But while there’s been a drop in the desire for face-to-face interactions, rather than there being a consequent rise in telephony – being the next most personal channel – people are using self-service instead (especially the older demographic, many of whom are now giving self-service a chance for the first time).
Some new channels will emerge: co-browse or video can help those customers who need a personal touch and who have become used to seeing friends and family on screen.
This rise in digital is a chance for businesses to keep customers away from the expensive and over-stretched voice channel, but digital still has not yet reached its potential.
From a cost perspective, the self-service channels are a much more attractive proposition for businesses than the human-assisted digital channels of email, web chat and social media.
The reason for the small cost differential between phone and most digital channels is that few emails or web chats are handled entirely by AI/chatbots (4%) and or are dealt with by AIs working alongside agents (20% of web chats; 5% of emails).
So, if businesses can dramatically decrease the cost of service through automating digital interactions, and even the older generation are happy to try new ways of communicating with businesses, is this the end of telephony?
The short answer is no: voice provides the familiarity, empathy, reassurance and personal touch that customers value. It’s quicker to speak than to type, and telephony is ideally suited to handling complex issues, clarification and follow-up questions.
Despite the rise of digital, two-thirds of inbound customer interactions still come through the voice channel.
In the future, self-service and AI-enabled automation will handle most of the straightforward customer requests, leaving live channels (including voice and video) to provide premium and personalised service when truly needed.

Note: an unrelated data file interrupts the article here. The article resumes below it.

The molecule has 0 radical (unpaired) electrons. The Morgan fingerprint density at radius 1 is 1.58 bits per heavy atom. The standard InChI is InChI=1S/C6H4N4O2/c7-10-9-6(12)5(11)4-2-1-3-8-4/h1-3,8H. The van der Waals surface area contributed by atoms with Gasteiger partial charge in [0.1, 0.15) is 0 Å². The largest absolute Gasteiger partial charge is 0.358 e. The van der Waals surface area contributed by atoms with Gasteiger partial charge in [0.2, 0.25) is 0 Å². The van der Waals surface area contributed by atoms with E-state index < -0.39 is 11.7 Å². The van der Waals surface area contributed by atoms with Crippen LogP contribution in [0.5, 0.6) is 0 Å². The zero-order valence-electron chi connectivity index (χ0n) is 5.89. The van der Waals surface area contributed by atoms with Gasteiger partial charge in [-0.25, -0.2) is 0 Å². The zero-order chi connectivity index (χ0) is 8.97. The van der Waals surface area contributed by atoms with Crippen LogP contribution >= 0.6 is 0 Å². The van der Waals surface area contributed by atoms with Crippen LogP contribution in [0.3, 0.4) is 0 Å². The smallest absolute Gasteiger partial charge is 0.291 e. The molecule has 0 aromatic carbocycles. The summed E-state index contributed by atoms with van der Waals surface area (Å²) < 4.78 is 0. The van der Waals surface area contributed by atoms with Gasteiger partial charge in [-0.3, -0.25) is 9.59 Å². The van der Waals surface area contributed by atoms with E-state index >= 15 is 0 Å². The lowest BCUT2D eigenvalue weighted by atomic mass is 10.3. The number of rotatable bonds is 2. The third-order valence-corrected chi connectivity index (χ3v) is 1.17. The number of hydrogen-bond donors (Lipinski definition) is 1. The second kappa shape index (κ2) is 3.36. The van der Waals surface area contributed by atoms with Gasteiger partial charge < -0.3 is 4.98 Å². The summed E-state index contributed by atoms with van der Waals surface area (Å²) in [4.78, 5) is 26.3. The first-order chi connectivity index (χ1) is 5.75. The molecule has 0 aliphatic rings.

But there is a barrier to this: the research shows that not having a single view of the customer across channels is the single largest issue impacting upon the customer experience. A unified desktop with a universal queue – delivering calls, emails, web chats and social media requests on a single screen – goes a long way to solving this.
Any actions taken now by businesses are not just short-term firefighting, as the old way of working will not be here again for a long time, if ever. And really, do we want it to be?
Even before the pandemic, the long-term movement of the contact centre industry was towards a greater use of digital, automation and AI, along with the increased flexibility that cloud supports.
While the recent crisis has accelerated the pace of change in the contact centre, it has perhaps not changed its trajectory as much as many of us feel.
The contact centre of tomorrow can be here today: a single unified agent desktop; agent support from real-time AI; a holistic view of the customer’s journey and channels; agents working wherever they need to be; all underpinned by an open, cloud-based architecture.